The sentimental Ping Pong Summer captures the restless energy of youth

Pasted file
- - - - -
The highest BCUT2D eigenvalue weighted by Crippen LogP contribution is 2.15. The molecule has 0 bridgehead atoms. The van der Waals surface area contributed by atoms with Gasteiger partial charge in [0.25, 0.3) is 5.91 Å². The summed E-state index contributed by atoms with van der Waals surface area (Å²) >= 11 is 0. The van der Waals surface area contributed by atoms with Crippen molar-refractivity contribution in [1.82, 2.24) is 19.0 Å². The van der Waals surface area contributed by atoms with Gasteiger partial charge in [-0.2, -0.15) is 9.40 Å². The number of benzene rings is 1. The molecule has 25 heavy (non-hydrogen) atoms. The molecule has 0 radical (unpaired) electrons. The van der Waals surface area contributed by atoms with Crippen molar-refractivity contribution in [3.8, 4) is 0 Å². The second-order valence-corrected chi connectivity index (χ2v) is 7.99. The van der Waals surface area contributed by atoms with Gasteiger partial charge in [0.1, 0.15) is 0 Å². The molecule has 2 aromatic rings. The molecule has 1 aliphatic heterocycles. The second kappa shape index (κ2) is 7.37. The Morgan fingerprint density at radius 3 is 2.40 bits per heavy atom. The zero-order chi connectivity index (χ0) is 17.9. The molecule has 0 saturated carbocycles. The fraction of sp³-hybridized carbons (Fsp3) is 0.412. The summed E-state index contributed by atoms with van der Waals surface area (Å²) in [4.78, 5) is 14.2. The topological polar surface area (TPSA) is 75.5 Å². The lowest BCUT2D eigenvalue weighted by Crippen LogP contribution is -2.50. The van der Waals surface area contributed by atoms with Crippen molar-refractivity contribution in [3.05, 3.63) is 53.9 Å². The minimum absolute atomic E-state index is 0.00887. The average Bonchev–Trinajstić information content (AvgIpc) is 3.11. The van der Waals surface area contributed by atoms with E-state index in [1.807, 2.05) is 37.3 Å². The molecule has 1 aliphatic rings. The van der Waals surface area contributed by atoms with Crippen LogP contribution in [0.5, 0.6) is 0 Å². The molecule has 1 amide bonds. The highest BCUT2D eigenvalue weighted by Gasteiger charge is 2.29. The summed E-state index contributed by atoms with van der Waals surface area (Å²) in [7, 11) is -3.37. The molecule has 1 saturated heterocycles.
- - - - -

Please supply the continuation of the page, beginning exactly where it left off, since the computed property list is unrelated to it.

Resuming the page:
There's no doubt that Ping Pong Summer is someone's childhood. It plays like a cherished memory, rosy and warm, rebuilt in minutiae with such affection and detail it's hard not to be moved by its sincerity. Writer-director Michael Tully weaves his coming-of-age story with all the trappings of the '80s, complete with feathered hair, parachute track suits, and a plot pulled straight from The Karate Kid. It's the standard underdog setup: Rad Miracle (Marcello Conte), an awkward teenage ping-pong enthusiast, must win the affections of the popular girl, Stacy Summers (Emmi Shockley), by beating the local table-tennis champion, who is, of course, also Stacy's rich ex-boyfriend. At times the nostalgia is overwhelming, with winking references to former pop-culture touchstones taking precedence over substance. Beneath the veneer of candy-colored nylon, however, there are moments that spark with the genuine eagerness of a teenager at the cusp of adulthood. Tully adeptly captures the restless energy of that fragile stage of independence when habit hasn't yet defined identity. Rad wholeheartedly throws himself into his passions, and it's his bare enthusiasm that makes all the hyperbolic tragedy and triumph of this cut-and-paste story work. True to teenage life, the stakes are always elevated: Cocksure punks are evil archenemies, mercurial romances are true loves, and boys with dreams are conquering heroes. It's a throwback film in both style and sentiment, and what it lacks in depth, it makes up for with warmth.
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